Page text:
I’ve been taking some time out for fast and reflection. I try to do this every few months, although most of time I get lost in trivialities. Into this fell a transcript of a speech by Steve Jobs
‘[...] for the past 33 years, I have looked in the mirror every morning and asked myself: “If today were the last day of my life, would I want to do what I am about to do today?”‘
My answer isn’t very often ‘yes’.
The job I took out of college programming games has turned into a lot of other things. Much of it is IT work, where things could break at any time, often break in the same boring way twice, and you spend half your time waiting for computers. The programming projects I do work on are a smattering of subjects, which are only interesting in their technical execution. Some are actually starting to turn me off.
If we get anything related to games, it’s redemption games, aka kiddie slot machines. Simple economics require that games be short and dead simple – game length places limits on the amount of money that can be earned. Operators want known payouts, which implies that the player’s performance has little or no impact on the ticket payout. I’ve come to the opinion that this is teaching our children the wrong things. There may be equal opportunity, but results should depend on talent and effort, not on the target payout percentage.
Our company is also making a number of products for the gaming (gambling) industry. I’m am independent minded person. If people want to place their fortunes on a die (card, slot, etc) I might recommend against it, if asked, but I won’t disallow it. However, I’ve gotten uneasy with supporting it in my professional work.
I think our paths have been divergent for a while now, but staying put has been the easy way. For years there was the progression from school to school and then to the workplace, but the free change has run out, and I’m feeling somewhat stagnate. I’ve tried to reason that it was only a matter of perception. I’ve tried to reason that I should fix things instead of running away, but obvious fixes don’t present themselves. I tried cutting back to four days; inquired on three and got no response. And while I’ve got things to run away from, I don’t have anything to run towards.
There would be a certain attraction to striking out on my own, but at present I don’t have any ideas that I count to pay the bills. I’m also an anti-social lout, and don’t have any readily available co-founders, which I’ve heard is a very good idea.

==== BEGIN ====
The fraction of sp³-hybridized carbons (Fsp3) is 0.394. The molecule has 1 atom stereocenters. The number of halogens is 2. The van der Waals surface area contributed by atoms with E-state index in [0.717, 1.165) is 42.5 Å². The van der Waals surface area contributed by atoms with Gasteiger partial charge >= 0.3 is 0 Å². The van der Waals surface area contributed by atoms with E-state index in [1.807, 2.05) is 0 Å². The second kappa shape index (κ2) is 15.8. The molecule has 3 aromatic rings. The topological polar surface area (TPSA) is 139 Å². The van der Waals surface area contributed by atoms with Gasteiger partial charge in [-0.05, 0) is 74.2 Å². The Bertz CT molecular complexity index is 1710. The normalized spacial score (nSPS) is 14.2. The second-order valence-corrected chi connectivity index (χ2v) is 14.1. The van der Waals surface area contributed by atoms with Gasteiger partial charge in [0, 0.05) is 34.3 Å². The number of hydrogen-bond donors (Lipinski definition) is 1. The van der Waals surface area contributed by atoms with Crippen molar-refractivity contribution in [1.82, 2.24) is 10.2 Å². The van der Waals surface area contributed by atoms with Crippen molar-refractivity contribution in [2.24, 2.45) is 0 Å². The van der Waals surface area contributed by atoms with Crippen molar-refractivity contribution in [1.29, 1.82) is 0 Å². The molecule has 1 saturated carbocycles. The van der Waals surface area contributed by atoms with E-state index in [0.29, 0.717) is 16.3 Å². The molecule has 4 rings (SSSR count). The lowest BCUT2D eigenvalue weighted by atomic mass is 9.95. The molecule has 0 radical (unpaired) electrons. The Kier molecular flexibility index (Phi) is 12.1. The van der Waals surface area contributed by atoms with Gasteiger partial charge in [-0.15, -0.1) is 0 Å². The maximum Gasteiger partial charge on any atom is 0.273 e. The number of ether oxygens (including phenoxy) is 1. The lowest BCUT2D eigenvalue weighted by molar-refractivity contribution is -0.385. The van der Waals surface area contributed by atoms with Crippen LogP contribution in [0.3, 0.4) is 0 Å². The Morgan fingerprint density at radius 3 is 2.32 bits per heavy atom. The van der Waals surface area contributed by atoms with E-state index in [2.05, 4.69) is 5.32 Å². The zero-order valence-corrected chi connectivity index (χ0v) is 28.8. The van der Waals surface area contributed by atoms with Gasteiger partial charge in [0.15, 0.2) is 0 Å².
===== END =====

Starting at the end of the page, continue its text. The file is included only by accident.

There is contract work, but I’m back to building other men’s dreams, and from what I’ve heard it’s it a tough life of scraping by, especially now, when I assume a lot of the recently laid-off have similar plans.
I’ve run across the idea of journeyman. I’ve spent the entire time since college working alone or with few other programmers. I could go off to a well regarded company (and hope they are hiring instead of downsizing) to try and learn from some masters for a few years.
I could go back to school. It would be a shame to throw away a paid off house (the dangers of coming to such paths later in life) I’m not entirely sure that I would be better off going to school than I would be by dropping out of work and focusing on my attention on learning for the same time. The main reason to pursue academics seems to be a career in teaching, but I’ve little precedent that I would enjoy it.
Software is only the best sort of profession I’ve found so far. I recall enjoying the design of Harmony cards, imagining the interplay of mechanics and coming with appropriate quotes or verse for each card. But from what I’ve heard games are a terrible way to pay to bills. A similar reputation surrounds the martial arts. I seem to enjoy writing a little on occasion, but I can hardly imagine how I’d keep the lights on doing that. msphat thinks I should go to seminary, but it’s something that has never occurred to me on it’s own, nor does it seem especially attractive.
Many possibilities would involve moving. Disappointing what communities I’ve become involved in. There is a certain degree of seductive comfort in the place where I am, easy biking to work and grocery store, a paid off house that keeps my continuous expense relatively low, and simply not having to think about a lot of things that have settled in. I pine for a greater ability to work on dreams, but rocking the boat would be a huge effort in making new arrangements, packing, moving, unpacking, etc.
Whine, whine, whine. And then I come back to the ultimate judge. In the end of days, am I more likely to regret taking a chance or staying put. But which way to fall?